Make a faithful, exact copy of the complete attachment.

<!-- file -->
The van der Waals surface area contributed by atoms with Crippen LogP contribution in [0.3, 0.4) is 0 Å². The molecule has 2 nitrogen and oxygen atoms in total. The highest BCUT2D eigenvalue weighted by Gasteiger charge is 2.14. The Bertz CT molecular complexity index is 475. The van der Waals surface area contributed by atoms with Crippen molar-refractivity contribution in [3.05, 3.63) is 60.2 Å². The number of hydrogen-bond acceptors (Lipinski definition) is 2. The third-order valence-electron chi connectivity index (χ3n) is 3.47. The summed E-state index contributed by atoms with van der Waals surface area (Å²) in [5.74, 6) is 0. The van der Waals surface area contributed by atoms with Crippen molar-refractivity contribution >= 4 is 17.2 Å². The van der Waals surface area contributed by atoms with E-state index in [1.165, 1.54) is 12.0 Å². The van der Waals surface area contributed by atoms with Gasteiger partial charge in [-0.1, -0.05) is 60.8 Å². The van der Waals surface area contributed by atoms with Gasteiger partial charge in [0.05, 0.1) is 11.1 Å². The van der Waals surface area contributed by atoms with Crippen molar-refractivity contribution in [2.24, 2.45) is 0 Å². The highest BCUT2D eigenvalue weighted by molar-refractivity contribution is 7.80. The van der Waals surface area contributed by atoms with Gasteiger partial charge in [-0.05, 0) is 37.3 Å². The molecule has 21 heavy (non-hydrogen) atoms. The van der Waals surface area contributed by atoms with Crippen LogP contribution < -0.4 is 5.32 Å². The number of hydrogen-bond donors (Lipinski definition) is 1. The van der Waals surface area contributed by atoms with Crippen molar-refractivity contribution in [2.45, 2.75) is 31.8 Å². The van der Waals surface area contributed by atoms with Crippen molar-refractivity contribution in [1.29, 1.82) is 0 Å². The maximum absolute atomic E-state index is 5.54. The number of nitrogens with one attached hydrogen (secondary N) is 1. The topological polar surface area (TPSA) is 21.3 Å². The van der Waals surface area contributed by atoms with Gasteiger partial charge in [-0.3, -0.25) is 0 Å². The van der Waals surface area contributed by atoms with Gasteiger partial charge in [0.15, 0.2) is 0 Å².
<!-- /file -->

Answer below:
The van der Waals surface area contributed by atoms with Crippen LogP contribution in [0.3, 0.4) is 0 Å². The molecule has 2 nitrogen and oxygen atoms in total. The highest BCUT2D eigenvalue weighted by Gasteiger charge is 2.14. The Bertz CT molecular complexity index is 475. The van der Waals surface area contributed by atoms with Crippen molar-refractivity contribution in [3.05, 3.63) is 60.2 Å². The number of hydrogen-bond acceptors (Lipinski definition) is 2. The third-order valence-electron chi connectivity index (χ3n) is 3.47. The summed E-state index contributed by atoms with van der Waals surface area (Å²) in [5.74, 6) is 0. The van der Waals surface area contributed by atoms with Crippen molar-refractivity contribution >= 4 is 17.2 Å². The van der Waals surface area contributed by atoms with E-state index in [1.165, 1.54) is 12.0 Å². The van der Waals surface area contributed by atoms with Gasteiger partial charge in [-0.1, -0.05) is 60.8 Å². The van der Waals surface area contributed by atoms with Gasteiger partial charge in [0.05, 0.1) is 11.1 Å². The van der Waals surface area contributed by atoms with Crippen molar-refractivity contribution in [2.24, 2.45) is 0 Å². The highest BCUT2D eigenvalue weighted by molar-refractivity contribution is 7.80. The van der Waals surface area contributed by atoms with Gasteiger partial charge in [-0.05, 0) is 37.3 Å². The molecule has 21 heavy (non-hydrogen) atoms. The van der Waals surface area contributed by atoms with Crippen LogP contribution < -0.4 is 5.32 Å². The number of hydrogen-bond donors (Lipinski definition) is 1. The van der Waals surface area contributed by atoms with Crippen molar-refractivity contribution in [2.45, 2.75) is 31.8 Å². The van der Waals surface area contributed by atoms with Crippen molar-refractivity contribution in [1.29, 1.82) is 0 Å². The maximum absolute atomic E-state index is 5.54. The number of nitrogens with one attached hydrogen (secondary N) is 1. The topological polar surface area (TPSA) is 21.3 Å². The van der Waals surface area contributed by atoms with Gasteiger partial charge in [-0.3, -0.25) is 0 Å². The van der Waals surface area contributed by atoms with Gasteiger partial charge in [0.15, 0.2) is 0 Å².